Mrs Hudson and the Samarkand Conspiracy
by Martin Davies (2020)
Book 4 of 4 in the Mrs Hudson series
Read on Kindle.
"It's summer in London, and things are quiet. But while Sherlock Holmes and Dr. Watson chafe at their inactivity, a train carrying a vital secret is entering a tunnel in an obscure region of the Balkans – never to be seen again. --- The nation is in danger, and if a diplomatic scandal of disastrous proportions is to be avoided, Sherlock Holmes’ brilliance may not be enough… Mrs Hudson and Flottie, her assistant, will once again turn detective."
I have written about the three previous Mrs Hudson Mysteries before (2016). In general, I'm not usually very impressed with sequels to famous classics written by later authors. But I've come to quite enjoy Martin Davies' version of Sherlock Holmes, in which he lets the housekeeper Mrs Hudson and her kitchen maid Flottie (short for Flotsam) kind of mirror the roles of Holmes and Watson, adding an "upstairs/downstairs" aspect to the Baker Street household. I also think the mysteries as such in each book are presented much in the spirit of the original Sherlock Holmes. So I was happy to find a fourth book in the series published now.
PS. Checking the Amazon page before writing this review, I notice that the first book, Mrs Hudson and the Spirits' Curse, can currently be downloaded for free, in case anyone wants to check it out!
Doughnuts and Deception
by Agatha Frost
Book 3 of 22 [!] in the Peridale Café Mystery series
Read on Kindle
This was a book I downloaded for free. It was advertised as "A light, cozy mystery read with a cat-loving and cafe-owning amateur female sleuth, in a small English village setting with quirky characters." In my opinion, that description is in itself highly deceptive (cf the title). Or tell me, please - would you, from that title and summary, expect this book to be about systematic murder of homeless people?! Even with the 'sleuth' herself being the owner of a cozy bakery and café, the rest of the setting in this book really does not fit into the "cozy" category at all, in my opinion... (Even if I suppose it does also keep its promise to contain "No cliffhanger, swearing, gore or graphic scenes!")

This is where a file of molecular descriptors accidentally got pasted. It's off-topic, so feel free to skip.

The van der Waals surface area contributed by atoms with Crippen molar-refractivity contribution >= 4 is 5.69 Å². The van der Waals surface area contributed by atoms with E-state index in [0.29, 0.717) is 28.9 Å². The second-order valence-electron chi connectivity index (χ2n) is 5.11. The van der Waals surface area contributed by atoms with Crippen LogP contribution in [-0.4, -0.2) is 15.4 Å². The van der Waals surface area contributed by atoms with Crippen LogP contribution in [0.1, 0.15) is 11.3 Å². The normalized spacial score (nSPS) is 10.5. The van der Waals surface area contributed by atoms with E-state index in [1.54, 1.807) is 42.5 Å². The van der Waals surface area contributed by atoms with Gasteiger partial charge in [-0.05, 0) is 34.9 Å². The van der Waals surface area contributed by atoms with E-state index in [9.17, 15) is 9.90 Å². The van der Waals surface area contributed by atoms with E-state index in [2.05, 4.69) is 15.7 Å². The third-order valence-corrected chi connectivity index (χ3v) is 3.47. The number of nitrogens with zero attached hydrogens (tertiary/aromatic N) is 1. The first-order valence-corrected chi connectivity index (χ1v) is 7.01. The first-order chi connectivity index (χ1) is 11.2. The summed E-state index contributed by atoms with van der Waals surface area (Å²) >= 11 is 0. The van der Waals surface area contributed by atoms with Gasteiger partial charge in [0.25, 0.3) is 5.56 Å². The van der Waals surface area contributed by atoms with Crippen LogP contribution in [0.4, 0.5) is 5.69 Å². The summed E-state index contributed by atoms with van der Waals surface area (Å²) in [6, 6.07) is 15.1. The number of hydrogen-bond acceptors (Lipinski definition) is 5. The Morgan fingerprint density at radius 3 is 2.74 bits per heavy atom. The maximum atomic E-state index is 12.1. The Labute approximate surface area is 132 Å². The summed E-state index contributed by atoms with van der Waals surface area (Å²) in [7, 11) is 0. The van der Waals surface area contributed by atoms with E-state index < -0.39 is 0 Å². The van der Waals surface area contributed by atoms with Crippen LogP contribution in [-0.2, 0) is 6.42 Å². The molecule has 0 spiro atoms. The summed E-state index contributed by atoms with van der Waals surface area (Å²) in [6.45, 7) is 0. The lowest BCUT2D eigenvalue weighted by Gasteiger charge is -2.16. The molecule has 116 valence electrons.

At the same time though, I have to confess that the unexpected theme of the vulnerability of poor and homeless people was also what made the book a lot more interesting than I had expected from a "cozy" freebie belonging to a long series of similar pastry-related titles.
As for the author: From the lack of details to be found about her, I suspect it's a pseudonym which may even represent a team of writers rather than a single author. (A "beta team" of five names is mentioned on the introduction pages in this book - I'm not entirely sure what that means.)
The Nidderdale Murders
by J.R. Ellis
Book 5 of 5 in the Yorkshire Murder Mystery series
Audible narration by Michael Page, 9 hours
Read on Kindle + Audible
This is the fifth book in a murder mystery series set in Yorkshire, and with the landscape itself very much woven into the storytelling in each of the books. I'm not sure if the village of Niddergill exists, by that name, but Nidderdale does: "Nidderdale in the Yorkshire Dales is an Area of Outstanding Natural Beauty, with
beautiful scenery & moorland countryside." For those who want to really get into the Yorkshire atmosphere, I also recommend the audio books, read with the proper dialect! (Available at a bargain price if you also buy the Kindle version.)
In this book, the setting involves the hunting of grouse on the moors, landowners making money from it, hunters paying to take part, and other people protesting against it. Then a man is shot dead outside the Dog and Gun inn in the village of Niddersgill. "There's a witness who saw everything, and the gunman's on the run; the case should be open-and-shut for DCI Jim Oldroyd. But the murderer had no motive --- and, what's more, no trace of him can be found..."
Besides using authentic backgrounds, J.R. Ellis * also does a good job with creating his plots in the tradition of "classic" British mystery novels. Unlike Agatha Frost (above), he also seems to be a genuine person with an actual (Yorkshire) background. *(Link to Goodreads introduction page.)